One of the things they don’t teach you in new president’s school is how to handle the calls you make to parents with condolences on the death of their child. While serving as president of Harold Washington, I have made these calls more often than I could have imagined. Our students have died from a variety of causes, and none of the calls are easy. They don’t get easier.
Last week, we lost Kevin Baker. By all accounts, Kevin was doing everything we could ask of a young man who had grown up in a troubled South Side neighborhood of Chicago. He cared deeply about his family. He was not involved in gangs. He made the daily trip from Chicago Lawn to Harold Washington College, where he was enrolled for his second semester. Kevin was committed to getting an education and contributing.
The incident, as reported in the press, was further evidence that Kevin was trying to do the right thing. He was a block from home at 4:15 PM, having left Harold Washington after his Thursday afternoon class. When confronted by the robbers, he turned over his phone when asked, without argument, as one is supposed to do.
None of this saved him. The young man known as “college boy” in his neighborhood was shot and killed for reasons we cannot understand. Several of Harold Washington’s faculty and staff have reached out to me, expressing grief that such a dedicated, caring, committed young man is gone. Our Wellness Center Director visited one of Kevin’s classes to offer support. One of his classmates commented that she, too, was regularly harassed by gang members on the walk from her El stop to her house. The loss of Kevin raised the spectre for these students of the risks they face daily.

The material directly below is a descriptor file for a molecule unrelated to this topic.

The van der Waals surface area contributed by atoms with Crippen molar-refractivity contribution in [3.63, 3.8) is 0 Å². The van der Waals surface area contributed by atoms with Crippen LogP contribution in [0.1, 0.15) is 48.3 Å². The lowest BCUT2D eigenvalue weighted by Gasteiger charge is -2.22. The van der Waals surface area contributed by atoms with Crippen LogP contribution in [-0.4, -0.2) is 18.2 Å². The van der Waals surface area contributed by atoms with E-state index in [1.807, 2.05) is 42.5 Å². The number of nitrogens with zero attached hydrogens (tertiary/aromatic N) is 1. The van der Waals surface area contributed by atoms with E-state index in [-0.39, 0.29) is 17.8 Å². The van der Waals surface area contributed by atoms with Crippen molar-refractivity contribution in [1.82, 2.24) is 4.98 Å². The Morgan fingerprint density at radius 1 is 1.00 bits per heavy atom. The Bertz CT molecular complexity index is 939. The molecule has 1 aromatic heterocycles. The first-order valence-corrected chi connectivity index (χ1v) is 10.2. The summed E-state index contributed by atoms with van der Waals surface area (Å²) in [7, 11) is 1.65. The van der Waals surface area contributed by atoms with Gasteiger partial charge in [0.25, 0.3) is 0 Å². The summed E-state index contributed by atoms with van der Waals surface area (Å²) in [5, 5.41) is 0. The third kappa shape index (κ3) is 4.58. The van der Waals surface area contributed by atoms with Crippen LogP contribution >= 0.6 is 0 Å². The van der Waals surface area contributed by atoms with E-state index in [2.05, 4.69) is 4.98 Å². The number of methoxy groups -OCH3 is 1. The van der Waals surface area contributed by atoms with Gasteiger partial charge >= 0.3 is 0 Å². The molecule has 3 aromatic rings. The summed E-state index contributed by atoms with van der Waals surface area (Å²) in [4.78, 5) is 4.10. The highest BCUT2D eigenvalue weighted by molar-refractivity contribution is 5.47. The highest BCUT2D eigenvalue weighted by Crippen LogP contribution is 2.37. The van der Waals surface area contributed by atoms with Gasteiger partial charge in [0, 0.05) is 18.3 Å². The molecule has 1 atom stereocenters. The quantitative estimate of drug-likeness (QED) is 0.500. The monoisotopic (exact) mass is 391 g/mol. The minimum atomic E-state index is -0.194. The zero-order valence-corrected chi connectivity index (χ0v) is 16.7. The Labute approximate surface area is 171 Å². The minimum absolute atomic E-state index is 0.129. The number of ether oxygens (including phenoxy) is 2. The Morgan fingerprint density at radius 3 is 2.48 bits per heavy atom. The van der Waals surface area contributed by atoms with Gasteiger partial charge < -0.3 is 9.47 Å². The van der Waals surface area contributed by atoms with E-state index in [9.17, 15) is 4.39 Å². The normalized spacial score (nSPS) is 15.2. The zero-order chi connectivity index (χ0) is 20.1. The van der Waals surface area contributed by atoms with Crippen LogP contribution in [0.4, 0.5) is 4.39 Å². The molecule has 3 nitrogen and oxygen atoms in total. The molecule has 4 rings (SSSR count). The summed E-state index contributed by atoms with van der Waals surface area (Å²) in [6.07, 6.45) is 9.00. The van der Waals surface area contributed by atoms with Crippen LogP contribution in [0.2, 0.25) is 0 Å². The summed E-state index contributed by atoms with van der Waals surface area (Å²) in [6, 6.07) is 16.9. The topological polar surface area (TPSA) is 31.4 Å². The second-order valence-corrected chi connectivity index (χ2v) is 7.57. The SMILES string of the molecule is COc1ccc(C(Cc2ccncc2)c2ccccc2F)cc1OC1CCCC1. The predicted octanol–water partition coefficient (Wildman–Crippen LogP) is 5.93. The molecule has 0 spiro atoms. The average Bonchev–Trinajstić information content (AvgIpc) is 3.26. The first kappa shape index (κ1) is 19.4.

Members of our community delivered condolences to Kevin’s family at his services this past Thursday. His mother was appreciative that the college had reached out, even while the family struggled to understand and asked for help in identifying Kevin’s killers.
Each time I make one of these phone calls or visits, I am most overwhelmed at the ability of parents to simply function. I know how much it pains our community to deal with the loss of our students. I cannot imagine the multiples of grief that must crush these parents. And I can’t know if, in the face of insurmountable odds, surrounded by violence and poverty, you raise a good son who sees a college education as a way to improve himself, your grief over your loss is even more profound or crushing. I only know that it is important to make the call, to tell the family we are here, we care, and we, too, have lost a special young man. We grieve with them.